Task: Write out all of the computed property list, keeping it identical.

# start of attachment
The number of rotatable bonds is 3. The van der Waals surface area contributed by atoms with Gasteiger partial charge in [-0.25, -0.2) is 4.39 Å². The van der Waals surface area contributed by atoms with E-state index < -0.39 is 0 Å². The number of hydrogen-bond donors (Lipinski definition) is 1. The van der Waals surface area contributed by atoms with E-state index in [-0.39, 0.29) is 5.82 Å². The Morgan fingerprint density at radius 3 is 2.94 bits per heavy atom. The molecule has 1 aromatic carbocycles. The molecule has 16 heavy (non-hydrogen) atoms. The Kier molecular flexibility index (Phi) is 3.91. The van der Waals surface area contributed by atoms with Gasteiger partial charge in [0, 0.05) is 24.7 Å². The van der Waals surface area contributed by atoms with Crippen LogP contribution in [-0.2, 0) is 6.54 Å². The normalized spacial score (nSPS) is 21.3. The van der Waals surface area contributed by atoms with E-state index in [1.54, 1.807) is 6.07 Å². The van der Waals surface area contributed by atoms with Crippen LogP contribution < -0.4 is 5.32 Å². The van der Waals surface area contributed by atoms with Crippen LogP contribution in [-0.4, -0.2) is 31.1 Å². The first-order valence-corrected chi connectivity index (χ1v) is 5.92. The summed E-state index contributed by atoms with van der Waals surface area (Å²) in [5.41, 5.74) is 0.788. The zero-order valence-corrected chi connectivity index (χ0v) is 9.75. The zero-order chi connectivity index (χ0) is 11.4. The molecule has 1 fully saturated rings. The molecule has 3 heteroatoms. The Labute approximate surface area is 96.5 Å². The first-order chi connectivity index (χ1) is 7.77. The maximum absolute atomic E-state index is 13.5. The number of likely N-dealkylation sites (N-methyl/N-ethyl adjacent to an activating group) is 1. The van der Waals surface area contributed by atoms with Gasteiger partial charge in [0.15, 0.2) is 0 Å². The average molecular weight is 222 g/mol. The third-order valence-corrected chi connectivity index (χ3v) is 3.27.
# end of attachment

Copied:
The number of rotatable bonds is 3. The van der Waals surface area contributed by atoms with Gasteiger partial charge in [-0.25, -0.2) is 4.39 Å². The van der Waals surface area contributed by atoms with E-state index < -0.39 is 0 Å². The number of hydrogen-bond donors (Lipinski definition) is 1. The van der Waals surface area contributed by atoms with E-state index in [-0.39, 0.29) is 5.82 Å². The Morgan fingerprint density at radius 3 is 2.94 bits per heavy atom. The molecule has 1 aromatic carbocycles. The molecule has 16 heavy (non-hydrogen) atoms. The Kier molecular flexibility index (Phi) is 3.91. The van der Waals surface area contributed by atoms with Gasteiger partial charge in [0, 0.05) is 24.7 Å². The van der Waals surface area contributed by atoms with Crippen LogP contribution in [-0.2, 0) is 6.54 Å². The normalized spacial score (nSPS) is 21.3. The van der Waals surface area contributed by atoms with E-state index in [1.54, 1.807) is 6.07 Å². The van der Waals surface area contributed by atoms with Crippen LogP contribution < -0.4 is 5.32 Å². The van der Waals surface area contributed by atoms with Crippen LogP contribution in [-0.4, -0.2) is 31.1 Å². The first-order valence-corrected chi connectivity index (χ1v) is 5.92. The summed E-state index contributed by atoms with van der Waals surface area (Å²) in [5.41, 5.74) is 0.788. The zero-order valence-corrected chi connectivity index (χ0v) is 9.75. The zero-order chi connectivity index (χ0) is 11.4. The molecule has 1 fully saturated rings. The molecule has 3 heteroatoms. The Labute approximate surface area is 96.5 Å². The first-order chi connectivity index (χ1) is 7.77. The maximum absolute atomic E-state index is 13.5. The number of likely N-dealkylation sites (N-methyl/N-ethyl adjacent to an activating group) is 1. The van der Waals surface area contributed by atoms with Gasteiger partial charge in [0.15, 0.2) is 0 Å². The average molecular weight is 222 g/mol. The third-order valence-corrected chi connectivity index (χ3v) is 3.27.